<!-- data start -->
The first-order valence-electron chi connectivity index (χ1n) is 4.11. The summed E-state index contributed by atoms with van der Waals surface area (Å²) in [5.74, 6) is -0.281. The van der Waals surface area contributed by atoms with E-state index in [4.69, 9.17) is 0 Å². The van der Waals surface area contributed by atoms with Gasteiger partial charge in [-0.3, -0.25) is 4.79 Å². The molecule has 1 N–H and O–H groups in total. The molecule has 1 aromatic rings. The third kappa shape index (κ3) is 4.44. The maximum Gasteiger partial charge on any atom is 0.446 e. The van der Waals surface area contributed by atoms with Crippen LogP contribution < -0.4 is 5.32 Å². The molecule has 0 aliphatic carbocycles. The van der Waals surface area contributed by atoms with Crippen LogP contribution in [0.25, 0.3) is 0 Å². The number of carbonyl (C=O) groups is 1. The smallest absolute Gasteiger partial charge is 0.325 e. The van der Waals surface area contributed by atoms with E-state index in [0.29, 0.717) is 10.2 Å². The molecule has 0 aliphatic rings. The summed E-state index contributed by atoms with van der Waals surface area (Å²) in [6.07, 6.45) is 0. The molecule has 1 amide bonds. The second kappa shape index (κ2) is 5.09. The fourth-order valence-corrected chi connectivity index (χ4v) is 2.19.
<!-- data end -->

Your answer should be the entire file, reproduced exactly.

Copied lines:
The first-order valence-electron chi connectivity index (χ1n) is 4.11. The summed E-state index contributed by atoms with van der Waals surface area (Å²) in [5.74, 6) is -0.281. The van der Waals surface area contributed by atoms with E-state index in [4.69, 9.17) is 0 Å². The van der Waals surface area contributed by atoms with Gasteiger partial charge in [-0.3, -0.25) is 4.79 Å². The molecule has 1 N–H and O–H groups in total. The molecule has 1 aromatic rings. The third kappa shape index (κ3) is 4.44. The maximum Gasteiger partial charge on any atom is 0.446 e. The van der Waals surface area contributed by atoms with Crippen LogP contribution < -0.4 is 5.32 Å². The molecule has 0 aliphatic carbocycles. The van der Waals surface area contributed by atoms with Crippen LogP contribution in [0.25, 0.3) is 0 Å². The number of carbonyl (C=O) groups is 1. The smallest absolute Gasteiger partial charge is 0.325 e. The van der Waals surface area contributed by atoms with E-state index in [0.29, 0.717) is 10.2 Å². The molecule has 0 aliphatic rings. The summed E-state index contributed by atoms with van der Waals surface area (Å²) in [6.07, 6.45) is 0. The molecule has 1 amide bonds. The second kappa shape index (κ2) is 5.09. The fourth-order valence-corrected chi connectivity index (χ4v) is 2.19.